are Carl E. Heastie, in his official capacity as the Speaker of the New York State Assembly, along with the State of New York and the yet unformed Commission — although only the Speaker has appeared. The parties have cross-moved for summary judgment, which motions are the subject of this Decision and Order. Before addressing those motions, I will summarize the history and content of the statute.

Article 15-a of the Judiciary Law

The statute creating the Commission on Prosecutorial Conduct was first enacted as Chapter 202 of the Laws of 2018. While the legislation was pending before the Governor, comments were solicited from and submitted by the Office of the New York Attorney General ("OAG"). Those comments were set forth in a memorandum on August 13, 2018, which opined that the bill contained "multiple constitutional defects." On August 20, 2018, Governor Cuomo signed the bill into law, but in an accompanying approval memorandum cited certain of these alleged defects, which the Legislature had agreed to fix via chapter amendment. The Legislature then passed amendments to the legislation, and on March 27, 2019 those amendments were signed into law by Governor Cuomo as Chapter 23 of the Laws of 2019 ("Chapter 23").2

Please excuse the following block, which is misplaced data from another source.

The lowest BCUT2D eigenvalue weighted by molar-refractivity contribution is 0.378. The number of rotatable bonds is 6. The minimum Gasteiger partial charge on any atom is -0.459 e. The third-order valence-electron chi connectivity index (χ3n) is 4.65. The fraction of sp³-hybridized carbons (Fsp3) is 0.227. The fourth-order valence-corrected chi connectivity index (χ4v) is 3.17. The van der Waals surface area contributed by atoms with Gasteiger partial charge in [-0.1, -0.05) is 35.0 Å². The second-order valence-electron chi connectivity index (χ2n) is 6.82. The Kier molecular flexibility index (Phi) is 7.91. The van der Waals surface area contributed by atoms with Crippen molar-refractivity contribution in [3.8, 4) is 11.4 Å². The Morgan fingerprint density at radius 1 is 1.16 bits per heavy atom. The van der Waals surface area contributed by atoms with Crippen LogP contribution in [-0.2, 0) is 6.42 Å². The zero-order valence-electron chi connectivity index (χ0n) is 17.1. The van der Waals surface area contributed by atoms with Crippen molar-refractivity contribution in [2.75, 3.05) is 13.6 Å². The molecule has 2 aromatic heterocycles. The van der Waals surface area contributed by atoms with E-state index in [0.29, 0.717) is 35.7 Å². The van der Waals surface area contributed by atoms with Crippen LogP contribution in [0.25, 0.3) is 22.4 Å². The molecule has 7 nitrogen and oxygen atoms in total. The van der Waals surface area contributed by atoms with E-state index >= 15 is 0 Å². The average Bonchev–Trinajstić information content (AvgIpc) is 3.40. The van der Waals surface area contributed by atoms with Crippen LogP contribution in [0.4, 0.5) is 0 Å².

68 Misc.3d 252

The Statute, as amended, added Article 15-a to the Judiciary Law, creating the CPC as an entity "within the executive department" ( Jud Law § 499-a ). The Commission is to be composed of eleven members appointed as follows: four by the Governor, one each by the four legislative leaders, and three by the Chief Judge of the Court of Appeals ( Jud Law § 499-c[1] ). Of the gubernatorial appointees, two are required to have experience in public defense, and two are to have prosecutorial experience ( Jud Law § 499-c[1][a] ). The same balance is required for the four legislative appointees ( Jud Law § 499-c[1][c] ). Two of the Chief Judge's appointees must be retired judges ( Jud Law § 499-c[1][b] ). Eight members of the Commission constitute a quorum, and the votes of six members will be needed for such actions as authorizing investigations, approving dispositions and appointing referees ( Jud Law § 499-c[6] ).